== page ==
Witnessing the birth of something new can be confusing. I felt that way as a kid in the Northwest watching the 1999 WTO protests in Seattle, not knowing what to makes of the images on TV and I felt the same way watching the beginnings of the Occupy movement. I didn’t take it seriously. A bunch of kids who’d suddenly discovered that things weren’t as they should be. I wasn’t the only one who’d been marching in the streets for years who doubted it would become anything. But it did. And it’s transformed not only the political but in many ways the Jewish conversation in America.
Between those two moments, between childhood with the Battle in Seattle and today, Occupy, I went through a Jewishly apathetic childhood through 5 years of observance, a year in Israel to, again, disillusionment with a Judaism that seemed to like using phrases like “tikkun olam” more than it liked actually confronting any system, a Judaism I couldn’t talk about my politics on Israel with, or for that matter my politics on much of anything. If I was going to be a Jew and some sort of radical activisty person, those two identities would have to remain separate. But as Moses learned, its not easy to keep the sea in two and walk through on dry land. At some point it’s going to collapse. And if it doesn’t, it still takes one hell of a toll. At Occupy, I saw for the first time in my life, Jews saying they weren’t going to take it anymore. They weren’t going to be forced to choose between half identities or else live fragmented lives, always in some sort of closet. Here I saw Jews ready to insist to a traditionally secular left and to a complacent Jewish world that they had the right to live as whole people in both worlds.
On Kol Nidre at Occupy I felt that same way I’d felt before. That something new is happening here. That I like it. That I don’t know what to make of it. I could talk about the contents of the Summit itself. I could tell you about the workshops I attended; about how cool it was to share a drink with Amy Dean. I could tell about text studies and lunches. Or I could talk about what I think was accomplished, for many of the attendees, and for me.
It invited us to the table. It let us come together and start to build, not just a movement for greater political impact but a new Jewish home.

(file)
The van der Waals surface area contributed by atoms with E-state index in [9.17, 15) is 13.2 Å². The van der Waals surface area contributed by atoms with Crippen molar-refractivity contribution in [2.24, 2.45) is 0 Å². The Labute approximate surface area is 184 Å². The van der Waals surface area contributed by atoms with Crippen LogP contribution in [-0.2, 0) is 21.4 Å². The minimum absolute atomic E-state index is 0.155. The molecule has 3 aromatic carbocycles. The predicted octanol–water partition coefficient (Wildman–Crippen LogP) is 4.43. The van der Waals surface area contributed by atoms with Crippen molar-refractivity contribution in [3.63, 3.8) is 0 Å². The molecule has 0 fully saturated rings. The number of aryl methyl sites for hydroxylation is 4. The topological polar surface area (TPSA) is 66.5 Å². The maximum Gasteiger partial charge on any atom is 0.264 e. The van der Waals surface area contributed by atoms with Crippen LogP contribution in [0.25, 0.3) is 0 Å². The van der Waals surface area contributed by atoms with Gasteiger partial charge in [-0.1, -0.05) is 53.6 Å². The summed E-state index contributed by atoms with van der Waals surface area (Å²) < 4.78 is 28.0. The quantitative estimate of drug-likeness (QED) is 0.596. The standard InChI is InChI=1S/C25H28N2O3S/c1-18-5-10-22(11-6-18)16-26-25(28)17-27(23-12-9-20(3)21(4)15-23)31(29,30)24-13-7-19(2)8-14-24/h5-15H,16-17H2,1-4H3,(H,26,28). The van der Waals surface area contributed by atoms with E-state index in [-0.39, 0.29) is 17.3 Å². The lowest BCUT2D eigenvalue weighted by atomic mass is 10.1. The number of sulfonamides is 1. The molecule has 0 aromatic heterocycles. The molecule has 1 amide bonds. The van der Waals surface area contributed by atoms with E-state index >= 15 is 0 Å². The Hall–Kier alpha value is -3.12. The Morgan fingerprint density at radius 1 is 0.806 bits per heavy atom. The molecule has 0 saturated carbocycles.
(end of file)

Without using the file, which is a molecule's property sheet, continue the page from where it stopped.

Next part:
In the last workshop I had the opportunity to take part in, facilitated by Rabbi Margie Klein, I sat with other young adults and discussed where we saw a need to organize within the Jewish community itself. We talked about diversity of race, class and sexuality in our synagogues and our communities and how we can further agitate for further inclusion in those spaces. And we talked about pushing for the creation of a more open culture of dialogue, where ideological pluralism, particularly on the subject of Israel/Palestine is treated more as the Talmud treated pluralism, as productive discourse rather than as the McCarthys of history have treated it, as dangerous betrayal.
This Summit was a space to start those conversations, to talk about the struggles we’d fought in the Jewish community and how, maybe by fighting those together, we could create a more vigorous movement for broader change. Organizationally I’ve been part of that movement for the last year, as a member of Avodah: The Jewish Service Corps and, as a member of next year’s JOIN Fellowship I hope to continue whatever role I may have in it. But more than that, the lesson I take from the JOIN Summit is that if we want to really push the balance of power, if we want to organize and agitate and dedicate ourselves to a more just world, we have to stand on our own feet and stop apologizing for our values.
I’m not sure what to make of this “Jewish social justice” thing that I’m supposed to be a part of it, whether it’s just the continuation, transformation, judaization of some longer political tradition or whether it really is something new, being born and waiting for a name. And maybe I’m still hesitant. Maybe I still don’t know what to make of it. But I look forward to finding out.
Jeremy Wood is a current member of Avodah: The Jewish Service Corps in Washington, DC and an excited incoming finalist with next year’s JOIN Organizing Fellowship. A native of and longtime activist in Vancouver, British Columbia, Jeremy is trying to figure out how to make change in the strange worlds of America and American Judaism.